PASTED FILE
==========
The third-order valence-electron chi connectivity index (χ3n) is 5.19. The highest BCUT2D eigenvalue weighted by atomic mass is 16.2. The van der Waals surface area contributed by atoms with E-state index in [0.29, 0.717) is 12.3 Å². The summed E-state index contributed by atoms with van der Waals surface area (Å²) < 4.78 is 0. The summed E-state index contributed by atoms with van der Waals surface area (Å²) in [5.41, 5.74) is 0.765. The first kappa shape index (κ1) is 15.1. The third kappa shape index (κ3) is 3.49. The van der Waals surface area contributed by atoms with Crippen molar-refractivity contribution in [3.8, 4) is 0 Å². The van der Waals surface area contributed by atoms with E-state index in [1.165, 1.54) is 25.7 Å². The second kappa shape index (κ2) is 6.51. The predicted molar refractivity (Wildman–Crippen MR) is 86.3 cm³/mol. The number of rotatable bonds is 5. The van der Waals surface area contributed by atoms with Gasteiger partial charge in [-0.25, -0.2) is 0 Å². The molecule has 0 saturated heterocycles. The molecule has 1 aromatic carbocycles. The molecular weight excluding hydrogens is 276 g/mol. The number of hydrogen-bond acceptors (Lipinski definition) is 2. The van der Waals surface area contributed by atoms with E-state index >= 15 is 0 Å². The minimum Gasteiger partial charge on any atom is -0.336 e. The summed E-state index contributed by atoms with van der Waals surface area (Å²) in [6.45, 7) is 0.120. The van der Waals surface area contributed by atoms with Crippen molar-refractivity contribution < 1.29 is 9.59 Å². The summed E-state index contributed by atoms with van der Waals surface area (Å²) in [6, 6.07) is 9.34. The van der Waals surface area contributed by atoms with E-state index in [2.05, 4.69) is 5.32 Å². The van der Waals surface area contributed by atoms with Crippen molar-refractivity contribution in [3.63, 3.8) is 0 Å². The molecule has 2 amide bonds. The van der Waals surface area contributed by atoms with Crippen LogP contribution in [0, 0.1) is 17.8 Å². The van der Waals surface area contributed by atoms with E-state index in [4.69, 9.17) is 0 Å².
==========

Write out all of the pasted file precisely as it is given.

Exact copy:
The third-order valence-electron chi connectivity index (χ3n) is 5.19. The highest BCUT2D eigenvalue weighted by atomic mass is 16.2. The van der Waals surface area contributed by atoms with E-state index in [0.29, 0.717) is 12.3 Å². The summed E-state index contributed by atoms with van der Waals surface area (Å²) < 4.78 is 0. The summed E-state index contributed by atoms with van der Waals surface area (Å²) in [5.41, 5.74) is 0.765. The first kappa shape index (κ1) is 15.1. The third kappa shape index (κ3) is 3.49. The van der Waals surface area contributed by atoms with Crippen molar-refractivity contribution in [3.8, 4) is 0 Å². The van der Waals surface area contributed by atoms with E-state index in [1.165, 1.54) is 25.7 Å². The second kappa shape index (κ2) is 6.51. The predicted molar refractivity (Wildman–Crippen MR) is 86.3 cm³/mol. The number of rotatable bonds is 5. The van der Waals surface area contributed by atoms with Gasteiger partial charge in [-0.25, -0.2) is 0 Å². The molecule has 0 saturated heterocycles. The molecule has 1 aromatic carbocycles. The molecular weight excluding hydrogens is 276 g/mol. The number of hydrogen-bond acceptors (Lipinski definition) is 2. The van der Waals surface area contributed by atoms with E-state index >= 15 is 0 Å². The minimum Gasteiger partial charge on any atom is -0.336 e. The summed E-state index contributed by atoms with van der Waals surface area (Å²) in [6.45, 7) is 0.120. The van der Waals surface area contributed by atoms with Crippen molar-refractivity contribution < 1.29 is 9.59 Å². The summed E-state index contributed by atoms with van der Waals surface area (Å²) in [6, 6.07) is 9.34. The van der Waals surface area contributed by atoms with E-state index in [2.05, 4.69) is 5.32 Å². The van der Waals surface area contributed by atoms with Crippen molar-refractivity contribution in [3.63, 3.8) is 0 Å². The molecule has 2 amide bonds. The van der Waals surface area contributed by atoms with Crippen LogP contribution in [0, 0.1) is 17.8 Å². The van der Waals surface area contributed by atoms with E-state index in [4.69, 9.17) is 0 Å².